Sometimes the wealthy are proud to refer to themselves as a man or woman of leisure. In a way, leisure is the fulfilment and culmination of wealth; in the absence of a higher or lower purpose.

This December was the first time in about 12 years that I did not spend my festive season in Manica, Mozambique. Manica is nota tourist town at the coast, and when I’m there I try to serve- the place is not geared for my pampering. 2014’s end saw me go to holiday spots. I’m inclined to say white holiday spots since despite the fact that 90% of our country consists of black people, only 10% of the ‘holiday goers’ were black. This is a persistent legacy of apartheid: white leisure.

On Port Alfred’s Royal golf course I spoke to an old Afrikaner and when he heard what I do for a job he said: “Do you still have hope for this bloody country?!” to which I replied: “Oom, as mens nie hoop het nie moet jy maar trek.” The uncle was complaining about the country, but he is substantially unaffected by any of the things he complains about. He ended our chat with a “let’s not talk politics, I’m supposed to enjoy my retirement.” A man of leisure.

To be clear, I was part of the white holiday vibe. I spent endless ZAR’s on myself and my biological family, justified by the notion that for 10 years I spent all my December cash on Manicans. The justification only numbs half of my conscience though…

Driving through the Karoo, I stopped at a farm stall and was talked into buying half a lamb. Great meat at a cheaper price. The Afrikaner lady explained all the different pieces of meat to me and to bags consisted of weird things like bones, chunks of fat and kidneys. She asked me if I have dogs to which I replied “no”. So she said, in Afrikaans, in front of other customers which included black people: “gee dit dan maar vir die bediende”. This little anecdote first shocked me and then made me think of reality: The majority of domestics would in fact even buy those pieces of meat, and some whites would indeed give it to their dogs. All the while the Umlungu (or very wealthy blacks) would nibble on the premium chops, steak and ribs. Meat of leisure vs meat for sustenance.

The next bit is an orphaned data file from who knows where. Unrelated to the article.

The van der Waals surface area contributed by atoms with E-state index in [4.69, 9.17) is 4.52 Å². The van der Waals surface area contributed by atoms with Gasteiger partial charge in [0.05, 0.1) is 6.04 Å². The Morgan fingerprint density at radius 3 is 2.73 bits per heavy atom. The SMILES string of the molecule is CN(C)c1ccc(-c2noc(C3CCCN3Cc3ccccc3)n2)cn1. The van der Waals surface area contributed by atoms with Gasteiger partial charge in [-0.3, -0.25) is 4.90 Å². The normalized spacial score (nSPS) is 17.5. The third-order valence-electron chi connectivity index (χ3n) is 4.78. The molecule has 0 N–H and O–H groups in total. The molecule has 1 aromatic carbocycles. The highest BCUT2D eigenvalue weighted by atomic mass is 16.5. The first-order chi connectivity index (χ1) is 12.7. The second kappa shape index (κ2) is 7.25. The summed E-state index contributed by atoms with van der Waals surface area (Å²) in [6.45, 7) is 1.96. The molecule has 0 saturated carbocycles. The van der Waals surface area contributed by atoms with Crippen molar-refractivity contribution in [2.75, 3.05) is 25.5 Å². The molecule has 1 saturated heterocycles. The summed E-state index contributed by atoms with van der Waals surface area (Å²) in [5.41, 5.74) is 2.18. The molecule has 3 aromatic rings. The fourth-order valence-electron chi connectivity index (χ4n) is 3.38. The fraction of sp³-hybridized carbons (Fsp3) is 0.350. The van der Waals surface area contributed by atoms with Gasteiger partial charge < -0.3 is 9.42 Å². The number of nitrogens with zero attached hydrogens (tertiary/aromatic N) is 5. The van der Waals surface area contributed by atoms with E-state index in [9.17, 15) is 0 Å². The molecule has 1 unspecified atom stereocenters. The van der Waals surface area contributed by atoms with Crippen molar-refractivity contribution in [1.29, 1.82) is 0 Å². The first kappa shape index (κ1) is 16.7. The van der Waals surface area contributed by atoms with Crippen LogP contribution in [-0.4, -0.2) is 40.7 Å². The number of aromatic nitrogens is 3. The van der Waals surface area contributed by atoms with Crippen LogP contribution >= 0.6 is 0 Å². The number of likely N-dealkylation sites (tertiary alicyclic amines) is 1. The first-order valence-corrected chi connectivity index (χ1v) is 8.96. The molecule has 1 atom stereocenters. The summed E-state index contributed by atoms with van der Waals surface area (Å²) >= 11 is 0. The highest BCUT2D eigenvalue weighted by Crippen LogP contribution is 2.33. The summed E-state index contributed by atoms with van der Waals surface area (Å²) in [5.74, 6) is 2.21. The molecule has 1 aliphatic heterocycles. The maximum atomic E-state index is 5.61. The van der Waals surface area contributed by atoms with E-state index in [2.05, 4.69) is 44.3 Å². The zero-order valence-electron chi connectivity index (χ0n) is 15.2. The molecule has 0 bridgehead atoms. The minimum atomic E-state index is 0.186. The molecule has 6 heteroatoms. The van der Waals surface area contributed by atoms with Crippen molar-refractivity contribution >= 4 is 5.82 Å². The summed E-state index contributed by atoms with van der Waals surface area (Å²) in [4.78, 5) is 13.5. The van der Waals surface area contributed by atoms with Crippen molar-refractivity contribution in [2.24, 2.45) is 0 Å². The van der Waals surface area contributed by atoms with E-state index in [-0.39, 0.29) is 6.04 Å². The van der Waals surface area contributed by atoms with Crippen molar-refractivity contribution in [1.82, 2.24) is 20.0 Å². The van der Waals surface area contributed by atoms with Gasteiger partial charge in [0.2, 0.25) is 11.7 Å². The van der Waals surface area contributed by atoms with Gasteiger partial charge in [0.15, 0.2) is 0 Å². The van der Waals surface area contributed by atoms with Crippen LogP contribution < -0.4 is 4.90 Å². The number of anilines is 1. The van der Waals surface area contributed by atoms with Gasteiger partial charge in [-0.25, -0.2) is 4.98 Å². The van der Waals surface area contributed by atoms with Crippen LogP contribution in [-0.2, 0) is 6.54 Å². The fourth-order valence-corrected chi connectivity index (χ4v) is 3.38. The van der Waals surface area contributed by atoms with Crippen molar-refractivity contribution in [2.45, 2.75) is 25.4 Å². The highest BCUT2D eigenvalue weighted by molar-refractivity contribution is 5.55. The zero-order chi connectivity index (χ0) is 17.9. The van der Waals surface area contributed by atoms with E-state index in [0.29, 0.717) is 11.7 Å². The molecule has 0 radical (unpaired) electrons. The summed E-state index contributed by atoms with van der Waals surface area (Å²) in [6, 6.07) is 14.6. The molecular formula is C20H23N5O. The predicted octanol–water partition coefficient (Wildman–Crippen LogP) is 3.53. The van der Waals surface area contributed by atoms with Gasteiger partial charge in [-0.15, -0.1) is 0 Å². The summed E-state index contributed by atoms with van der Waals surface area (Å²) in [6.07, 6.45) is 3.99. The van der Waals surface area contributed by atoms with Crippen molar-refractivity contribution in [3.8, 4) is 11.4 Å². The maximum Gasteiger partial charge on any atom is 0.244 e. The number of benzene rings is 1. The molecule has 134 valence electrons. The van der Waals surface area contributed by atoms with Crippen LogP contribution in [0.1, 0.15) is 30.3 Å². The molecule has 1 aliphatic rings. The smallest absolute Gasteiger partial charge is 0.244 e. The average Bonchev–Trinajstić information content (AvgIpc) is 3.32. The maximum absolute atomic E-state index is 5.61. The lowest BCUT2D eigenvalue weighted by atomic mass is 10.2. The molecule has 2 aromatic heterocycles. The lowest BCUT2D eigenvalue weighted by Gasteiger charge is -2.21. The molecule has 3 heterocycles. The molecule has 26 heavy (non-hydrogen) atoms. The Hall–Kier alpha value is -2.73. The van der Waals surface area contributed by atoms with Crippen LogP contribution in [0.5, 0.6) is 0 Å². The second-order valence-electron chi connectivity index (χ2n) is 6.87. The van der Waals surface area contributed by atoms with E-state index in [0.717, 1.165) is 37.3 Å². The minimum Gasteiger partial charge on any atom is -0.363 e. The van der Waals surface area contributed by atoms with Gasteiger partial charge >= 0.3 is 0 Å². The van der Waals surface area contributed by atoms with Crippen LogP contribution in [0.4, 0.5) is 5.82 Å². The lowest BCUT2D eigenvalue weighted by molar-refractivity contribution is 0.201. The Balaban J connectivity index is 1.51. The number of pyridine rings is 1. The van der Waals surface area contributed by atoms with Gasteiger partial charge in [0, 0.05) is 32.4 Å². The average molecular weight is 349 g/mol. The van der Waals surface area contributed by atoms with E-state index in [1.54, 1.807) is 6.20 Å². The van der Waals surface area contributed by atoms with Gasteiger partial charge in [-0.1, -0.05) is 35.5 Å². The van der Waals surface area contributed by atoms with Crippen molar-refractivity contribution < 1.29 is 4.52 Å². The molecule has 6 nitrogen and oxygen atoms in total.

Don’t get me wrong: I loved my holiday. I too was raised as a son of leisure. Not because we went on fancy holidays as kids (in fact we didn’t), but because I grew up expecting and anticipating these ‘finer’ things in life. 2014’s holiday was an indulgence for me and I used my girl and family as a rationale for feeling less selfish about it all. Something can indeed be wrong and right at the same time. #greytruth

Our country is in shit, the irony is that the only ones complaining are the ones that don’t need to complain! Complaining whilst playing golf, driving a Mercedes, sitting in a holiday home (yes there are such things!). And the millions sitting in badly built shacks waits for a dream that wont show up. The wealthy enjoy their perpetual leisure, but they also perpetuate their wealth by working hard and sharpening their skills. After their December ‘rest’ they will hit the marketplace hard and build up more resources to enjoy at the end of the next calendar year. The poor remains trapped. Their leisure is not built up over the year. The leisure of the poor is short term: cheap dring in cheap places.

Before we blame the rich white people for their sophisticated leisure, be sure the poor don’t save the whole year to invest in the community, books, children’s education or missions trips. The majority of poor men uses their extra Rands to sit and dring and talk shit. More money and the leisure becomes more sohisticated: instead of papsak it’s bottles of beer, instead of beer it becomes Jack Daniels, instead of alcohol it becomes shoes, instead of shoes it’s cars…

Mzansi: we are united in an endless pursuit of selfish leisure.

You can blame…

You can complain…

Instead of pointing fingers, we should rather ask ourselves a simple personal question. A personal question that will shatter our generalisations and philosophical arguing and justifications:

Will you present and lay your leisure- not in front of the Christmas Tree, but in front of the Tree with a Man hanging on it?

And what would He say?

“Wie is die ONS in die ‘Ons vir jou Suid Afrika'”?